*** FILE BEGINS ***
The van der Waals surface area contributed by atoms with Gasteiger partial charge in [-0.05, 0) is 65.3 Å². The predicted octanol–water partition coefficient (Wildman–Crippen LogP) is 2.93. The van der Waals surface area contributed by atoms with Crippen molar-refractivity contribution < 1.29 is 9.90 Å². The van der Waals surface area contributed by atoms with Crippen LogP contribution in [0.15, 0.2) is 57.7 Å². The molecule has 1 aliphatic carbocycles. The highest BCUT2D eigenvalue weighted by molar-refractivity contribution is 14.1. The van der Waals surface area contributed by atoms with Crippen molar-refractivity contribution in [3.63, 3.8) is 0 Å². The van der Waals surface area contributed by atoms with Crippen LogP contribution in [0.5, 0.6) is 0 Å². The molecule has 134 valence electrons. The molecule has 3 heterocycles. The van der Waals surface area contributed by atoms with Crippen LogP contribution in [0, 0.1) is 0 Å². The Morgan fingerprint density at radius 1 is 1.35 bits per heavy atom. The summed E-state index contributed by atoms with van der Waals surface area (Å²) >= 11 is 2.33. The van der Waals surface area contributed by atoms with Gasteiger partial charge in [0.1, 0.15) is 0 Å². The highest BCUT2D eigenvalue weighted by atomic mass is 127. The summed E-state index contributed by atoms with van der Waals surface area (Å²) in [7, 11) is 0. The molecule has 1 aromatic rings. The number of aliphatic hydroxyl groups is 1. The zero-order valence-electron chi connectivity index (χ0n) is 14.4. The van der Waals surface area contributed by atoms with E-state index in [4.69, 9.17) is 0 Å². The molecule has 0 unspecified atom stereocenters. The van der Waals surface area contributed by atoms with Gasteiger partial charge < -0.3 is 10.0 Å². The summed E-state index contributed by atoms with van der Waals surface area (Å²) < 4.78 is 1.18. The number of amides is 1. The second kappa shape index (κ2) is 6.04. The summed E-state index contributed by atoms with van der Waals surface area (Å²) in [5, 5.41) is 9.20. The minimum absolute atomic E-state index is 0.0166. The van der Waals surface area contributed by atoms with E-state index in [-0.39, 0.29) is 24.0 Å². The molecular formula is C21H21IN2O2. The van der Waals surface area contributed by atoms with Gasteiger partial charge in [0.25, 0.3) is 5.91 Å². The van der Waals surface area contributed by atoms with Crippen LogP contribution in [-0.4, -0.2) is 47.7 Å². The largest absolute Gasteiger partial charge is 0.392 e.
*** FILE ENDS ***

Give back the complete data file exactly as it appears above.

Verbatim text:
The van der Waals surface area contributed by atoms with Gasteiger partial charge in [-0.05, 0) is 65.3 Å². The predicted octanol–water partition coefficient (Wildman–Crippen LogP) is 2.93. The van der Waals surface area contributed by atoms with Crippen molar-refractivity contribution < 1.29 is 9.90 Å². The van der Waals surface area contributed by atoms with Crippen LogP contribution in [0.15, 0.2) is 57.7 Å². The molecule has 1 aliphatic carbocycles. The highest BCUT2D eigenvalue weighted by molar-refractivity contribution is 14.1. The van der Waals surface area contributed by atoms with Crippen molar-refractivity contribution in [3.63, 3.8) is 0 Å². The van der Waals surface area contributed by atoms with Crippen LogP contribution in [0.5, 0.6) is 0 Å². The molecule has 134 valence electrons. The molecule has 3 heterocycles. The van der Waals surface area contributed by atoms with Crippen LogP contribution in [0, 0.1) is 0 Å². The Morgan fingerprint density at radius 1 is 1.35 bits per heavy atom. The summed E-state index contributed by atoms with van der Waals surface area (Å²) >= 11 is 2.33. The van der Waals surface area contributed by atoms with Gasteiger partial charge in [0.1, 0.15) is 0 Å². The highest BCUT2D eigenvalue weighted by atomic mass is 127. The summed E-state index contributed by atoms with van der Waals surface area (Å²) in [7, 11) is 0. The molecule has 1 aromatic rings. The number of aliphatic hydroxyl groups is 1. The zero-order valence-electron chi connectivity index (χ0n) is 14.4. The van der Waals surface area contributed by atoms with E-state index in [4.69, 9.17) is 0 Å². The molecule has 0 unspecified atom stereocenters. The van der Waals surface area contributed by atoms with Gasteiger partial charge < -0.3 is 10.0 Å². The summed E-state index contributed by atoms with van der Waals surface area (Å²) < 4.78 is 1.18. The number of amides is 1. The second kappa shape index (κ2) is 6.04. The summed E-state index contributed by atoms with van der Waals surface area (Å²) in [5, 5.41) is 9.20. The minimum absolute atomic E-state index is 0.0166. The van der Waals surface area contributed by atoms with E-state index in [-0.39, 0.29) is 24.0 Å². The molecular formula is C21H21IN2O2. The van der Waals surface area contributed by atoms with Gasteiger partial charge in [0.25, 0.3) is 5.91 Å². The van der Waals surface area contributed by atoms with Crippen LogP contribution in [-0.4, -0.2) is 47.7 Å². The largest absolute Gasteiger partial charge is 0.392 e.